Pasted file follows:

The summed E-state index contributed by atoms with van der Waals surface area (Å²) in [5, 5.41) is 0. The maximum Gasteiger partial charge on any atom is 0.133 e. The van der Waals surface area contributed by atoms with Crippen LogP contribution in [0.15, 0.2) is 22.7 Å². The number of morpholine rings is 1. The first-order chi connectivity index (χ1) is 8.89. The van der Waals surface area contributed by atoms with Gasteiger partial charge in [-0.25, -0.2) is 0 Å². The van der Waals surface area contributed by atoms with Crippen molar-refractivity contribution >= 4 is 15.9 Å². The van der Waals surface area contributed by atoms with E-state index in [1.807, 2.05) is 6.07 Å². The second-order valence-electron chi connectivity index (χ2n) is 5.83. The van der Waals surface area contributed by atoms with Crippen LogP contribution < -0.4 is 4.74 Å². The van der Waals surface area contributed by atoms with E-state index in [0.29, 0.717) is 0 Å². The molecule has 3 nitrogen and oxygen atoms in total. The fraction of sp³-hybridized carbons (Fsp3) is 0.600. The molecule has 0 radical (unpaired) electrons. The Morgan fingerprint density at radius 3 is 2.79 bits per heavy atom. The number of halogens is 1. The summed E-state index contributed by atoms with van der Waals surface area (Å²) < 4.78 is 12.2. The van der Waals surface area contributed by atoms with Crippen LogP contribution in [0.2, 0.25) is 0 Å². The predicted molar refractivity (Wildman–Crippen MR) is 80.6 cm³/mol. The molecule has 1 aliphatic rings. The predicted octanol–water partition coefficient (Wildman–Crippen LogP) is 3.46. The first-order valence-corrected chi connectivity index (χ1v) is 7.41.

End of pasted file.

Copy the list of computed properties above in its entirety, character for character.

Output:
The summed E-state index contributed by atoms with van der Waals surface area (Å²) in [5, 5.41) is 0. The maximum Gasteiger partial charge on any atom is 0.133 e. The van der Waals surface area contributed by atoms with Crippen LogP contribution in [0.15, 0.2) is 22.7 Å². The number of morpholine rings is 1. The first-order chi connectivity index (χ1) is 8.89. The van der Waals surface area contributed by atoms with Gasteiger partial charge in [-0.25, -0.2) is 0 Å². The van der Waals surface area contributed by atoms with Crippen molar-refractivity contribution >= 4 is 15.9 Å². The van der Waals surface area contributed by atoms with E-state index in [1.807, 2.05) is 6.07 Å². The second-order valence-electron chi connectivity index (χ2n) is 5.83. The van der Waals surface area contributed by atoms with Crippen LogP contribution < -0.4 is 4.74 Å². The van der Waals surface area contributed by atoms with E-state index in [0.29, 0.717) is 0 Å². The molecule has 3 nitrogen and oxygen atoms in total. The fraction of sp³-hybridized carbons (Fsp3) is 0.600. The molecule has 0 radical (unpaired) electrons. The Morgan fingerprint density at radius 3 is 2.79 bits per heavy atom. The number of halogens is 1. The summed E-state index contributed by atoms with van der Waals surface area (Å²) < 4.78 is 12.2. The van der Waals surface area contributed by atoms with Crippen LogP contribution in [0.2, 0.25) is 0 Å². The predicted molar refractivity (Wildman–Crippen MR) is 80.6 cm³/mol. The molecule has 1 aliphatic rings. The predicted octanol–water partition coefficient (Wildman–Crippen LogP) is 3.46. The first-order valence-corrected chi connectivity index (χ1v) is 7.41.